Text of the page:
Mahmoud Shaladan’s wife remains trapped in Gaza despite a visa to Ireland awaiting her in Cairo.

Ex-council worker pleads for wife’s release from Gaza

A former Cork County Council engineer has learned that his wife, who is trapped in Gaza, is still alive but has not been included on a list of Irish citizens and dependents permitted to leave.

Mahmoud Shaladan, a Palestinian born in Gaza and an Irish citizen, has been trying to make contact with his wife Abla, who is also from Gaza, for several weeks.

This week he finally learned that his sister, who is also in Gaza, had been able to speak with his wife, but due to electricity being cut off, he has not been able to speak with her himself.

Earlier this week, Irish citizens and dependents began to leave Gaza into Egypt after the Rafah crossing was opened, where they would meet with staff from the Irish Embassy in Cairo.

Mr Shaladan, who is now back in Cork having been forced to flee Gaza when violence broke out, was hoping that his wife would be permitted to travel to the Irish embassy in Cairo where there is a valid visa to Ireland waiting for her.

However, Ireland’s Department of Foreign Affairs (DFA) told Mr Shaladan that, according to the authorities in charge of the Rafah Crossing, only the details of foreign nationals and their accompanying dependents can be added to list of those allowed to leave.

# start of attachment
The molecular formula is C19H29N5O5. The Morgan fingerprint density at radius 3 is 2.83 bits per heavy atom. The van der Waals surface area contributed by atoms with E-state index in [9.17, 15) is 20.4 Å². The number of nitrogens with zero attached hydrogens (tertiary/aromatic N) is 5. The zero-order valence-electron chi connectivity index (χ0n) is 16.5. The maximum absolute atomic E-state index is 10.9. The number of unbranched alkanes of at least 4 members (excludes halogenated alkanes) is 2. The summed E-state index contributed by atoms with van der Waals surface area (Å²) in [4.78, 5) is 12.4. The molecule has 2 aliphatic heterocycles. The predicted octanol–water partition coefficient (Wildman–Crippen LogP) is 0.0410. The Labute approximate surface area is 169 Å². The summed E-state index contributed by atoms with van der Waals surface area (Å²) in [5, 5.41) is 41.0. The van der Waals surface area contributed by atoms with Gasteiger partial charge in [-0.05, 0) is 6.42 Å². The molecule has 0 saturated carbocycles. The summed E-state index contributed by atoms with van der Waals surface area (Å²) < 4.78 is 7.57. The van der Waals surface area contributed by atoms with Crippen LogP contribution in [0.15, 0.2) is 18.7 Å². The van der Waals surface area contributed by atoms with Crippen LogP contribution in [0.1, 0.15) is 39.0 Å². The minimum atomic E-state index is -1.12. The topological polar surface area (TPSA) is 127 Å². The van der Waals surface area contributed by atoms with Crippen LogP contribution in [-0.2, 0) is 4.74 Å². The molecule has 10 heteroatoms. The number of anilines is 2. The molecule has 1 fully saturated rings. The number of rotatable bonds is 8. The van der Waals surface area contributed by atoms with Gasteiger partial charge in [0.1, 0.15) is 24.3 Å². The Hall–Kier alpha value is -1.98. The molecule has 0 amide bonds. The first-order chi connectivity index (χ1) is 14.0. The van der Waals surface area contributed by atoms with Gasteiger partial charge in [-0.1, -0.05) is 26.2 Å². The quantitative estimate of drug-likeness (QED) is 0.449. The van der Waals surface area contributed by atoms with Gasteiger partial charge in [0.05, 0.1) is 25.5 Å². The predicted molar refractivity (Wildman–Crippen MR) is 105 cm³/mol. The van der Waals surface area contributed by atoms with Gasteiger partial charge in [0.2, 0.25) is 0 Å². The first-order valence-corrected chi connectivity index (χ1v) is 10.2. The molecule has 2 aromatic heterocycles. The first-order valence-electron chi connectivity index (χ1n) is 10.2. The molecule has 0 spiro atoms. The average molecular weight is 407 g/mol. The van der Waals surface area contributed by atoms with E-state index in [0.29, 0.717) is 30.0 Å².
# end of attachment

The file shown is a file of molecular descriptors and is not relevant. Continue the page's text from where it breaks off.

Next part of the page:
“Exit from Gaza is subject to the final decision of the relevant local authorities and inclusion in the coordination list does not guarantee that a given individual will be able to leave Gaza,” the DFA told Mr Shaladan.

“We acknowledge that the situation for civilians in Gaza is dire.

“We will be in touch if we receive information about an opportunity for your wife to leave Gaza,” added the DFA.

Mr Shaladan is now appealing to Tánaiste and Minister for Foreign Affairs Micheál Martin to help him to free his wife from Gaza.

“The Irish passport holders are either out or due and she is not on the list of evacuees,” Mr Shaladan told the Cork Independent.

He continued: “She has just to wait and hope for cessation of hostilities, and the second hurdle is convincing the Egyptian authorities at the Rafah crossing that she has a valid visa to Ireland waiting for her in Cairo. Otherwise, we are in a deadlock situation.”

Mr Shaladan is calling on the DFA to do everything in its power to help his wife to travel to Egypt.